Here's a scan of a pen and ink drawing (on 11’’ x 14’’ paper) I recently completed. In my head I’ve always called it The Dry Seabed, and it was partially inspired by a scene from a novel I attempted to write but put down years ago. Thank God this thing is done. Now it’s onto the next one. (Click here to view the image in full).
The excerpt from the absurd and unfinished novel (and sadly probably to never be finished), In the Ashes of the Sun, written by a quixotic and equally absurd and unfinished younger version of myself:
The plane passed above a long pier rooted in the damp, vaporous shore and stray ships and destroyers roped to the pier’s mooring bollards lay tilted and lopsided on the flat sand like toys slackly noosed to gallows. A distant lighthouse shrunk in isolation on the edge of a succulent headland slope burying into sick mangrove forests, the blend of rocks and plants weaved into the glossy sand in a quilted tessellation. The shadow of the plane traced through a withering kelp labyrinth sprawled across the wet floor of the missing sea and the long algae stalks spread over the sand and bleached coral reef like witch braids strewn about her bone white skull. Birds feasting on scampering crustaceans lived in bliss and pecked apart gasping fish, exposing clattering ribcages and raw meat for swarming gnats and flies to devour and nest their larva brood within. Through the aquatic necropolis shoreside natives stepped, crushing fish bones like eggshells, hauling catch in full dragnets, and exploring the turquoise remnants of sunken ferries and doomed armadas drown centuries ago in the age of the middle passage.
Sewage pipe effluence spilled into a growing cesspool of human waste merging with mounds of plastic in a slow current across the sand of the evaporating abyss toward extinction. The flowing discharge overcame an expanse of glimmering jellyfish that burned a trail of gold into the manacled sun tortured on the hem of the Earth. Wayward sea turtles crawled toward the horizon in search for water while stranded sharks and whales inhaled and exhaled gently their last breaths. On the seafloor a helicopter landed by a submarine to rescue sailors marooned by the universal riptide.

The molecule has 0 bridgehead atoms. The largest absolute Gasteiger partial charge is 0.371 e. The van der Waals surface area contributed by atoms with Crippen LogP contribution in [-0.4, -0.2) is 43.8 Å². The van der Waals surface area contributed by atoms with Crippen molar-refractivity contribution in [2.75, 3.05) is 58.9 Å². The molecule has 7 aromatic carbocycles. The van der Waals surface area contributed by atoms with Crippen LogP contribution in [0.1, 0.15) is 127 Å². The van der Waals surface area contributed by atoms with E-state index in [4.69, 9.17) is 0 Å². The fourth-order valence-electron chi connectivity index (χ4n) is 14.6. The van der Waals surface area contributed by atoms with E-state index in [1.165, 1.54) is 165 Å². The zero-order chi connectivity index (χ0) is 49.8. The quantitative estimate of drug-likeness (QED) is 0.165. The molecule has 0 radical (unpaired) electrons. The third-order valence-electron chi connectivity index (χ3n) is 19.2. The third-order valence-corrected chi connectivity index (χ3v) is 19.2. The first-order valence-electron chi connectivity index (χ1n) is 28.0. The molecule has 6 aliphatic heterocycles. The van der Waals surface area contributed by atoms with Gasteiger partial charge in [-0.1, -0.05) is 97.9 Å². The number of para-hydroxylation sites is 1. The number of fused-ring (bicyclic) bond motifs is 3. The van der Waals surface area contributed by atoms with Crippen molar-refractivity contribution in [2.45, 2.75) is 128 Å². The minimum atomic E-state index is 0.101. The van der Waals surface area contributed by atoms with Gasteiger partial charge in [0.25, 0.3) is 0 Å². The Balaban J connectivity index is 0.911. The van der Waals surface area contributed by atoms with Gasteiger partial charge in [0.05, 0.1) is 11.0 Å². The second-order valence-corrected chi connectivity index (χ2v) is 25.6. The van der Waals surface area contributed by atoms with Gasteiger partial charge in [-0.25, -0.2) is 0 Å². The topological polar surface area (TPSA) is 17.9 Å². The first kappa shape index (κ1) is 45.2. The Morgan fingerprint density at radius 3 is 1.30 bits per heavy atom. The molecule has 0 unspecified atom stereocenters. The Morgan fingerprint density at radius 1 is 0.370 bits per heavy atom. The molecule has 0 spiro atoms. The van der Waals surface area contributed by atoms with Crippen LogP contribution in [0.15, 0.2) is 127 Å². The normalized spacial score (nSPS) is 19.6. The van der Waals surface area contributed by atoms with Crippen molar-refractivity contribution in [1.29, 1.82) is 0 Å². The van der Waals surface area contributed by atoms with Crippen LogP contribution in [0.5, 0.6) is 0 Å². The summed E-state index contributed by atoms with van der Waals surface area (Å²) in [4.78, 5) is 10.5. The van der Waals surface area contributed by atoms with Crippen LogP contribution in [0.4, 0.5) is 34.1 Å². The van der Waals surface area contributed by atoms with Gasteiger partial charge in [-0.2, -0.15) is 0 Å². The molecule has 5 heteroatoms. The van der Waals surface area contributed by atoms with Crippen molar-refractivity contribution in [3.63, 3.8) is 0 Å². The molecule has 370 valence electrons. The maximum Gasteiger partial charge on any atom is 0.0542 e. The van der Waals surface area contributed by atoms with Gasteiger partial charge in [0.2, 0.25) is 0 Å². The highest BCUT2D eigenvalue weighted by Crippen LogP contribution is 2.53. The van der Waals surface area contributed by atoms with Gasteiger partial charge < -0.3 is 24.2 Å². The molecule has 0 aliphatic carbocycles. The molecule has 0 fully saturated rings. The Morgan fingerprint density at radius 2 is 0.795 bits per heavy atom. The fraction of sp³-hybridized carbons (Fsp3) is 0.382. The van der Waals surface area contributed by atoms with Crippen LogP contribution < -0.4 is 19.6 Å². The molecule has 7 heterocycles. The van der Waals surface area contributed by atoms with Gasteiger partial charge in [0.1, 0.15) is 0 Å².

Further out, a gigantic pit held surviving remnants of the ocean, and the water of the monstrous tide pool rippled bloodred. Trapped in the volume of this doomsday soup, lashing seabeasts swam mad with fear and claustrophobia and they ripped each other to shreds. The wailing creatures breathed in blood and there was carnage and the stench of the pit reeked like rotting reptiles. A whale breached desperately and sprayed crimson from its blowhole and then drifted down in a melody of death. Slipping up through a film of floating entrails and fins, a colossal tentacle whipped across the surface of the loch, snatching a panicking dolphin and dragging it crying into the frenzy below. A starfish the size of a tank shuffled out from the edge of the pit and escaped under a bed of wet seaweed.
The plane flew over other saltwater lakes that broiled metallic orange like fallen pieces of the burning sky and neared an archipelago off the peninsula where little islands resembled tropical boulders in a desert of sand and reef. Hundreds of natives had abandoned the rocks and were moving inland in a long human chain that snaked across a sandy seafloor channel between the islands. They walked in wonder past walls of coral and men carried spears and women held their children with perpetual love and the children were not afraid. A parched and meek nation of seafaring orphans, the column of dark refugees prowled across the trenches of a star-crossed Earth. They the miserable vagabonds banished from their homeland, they the exile sons of Saturn.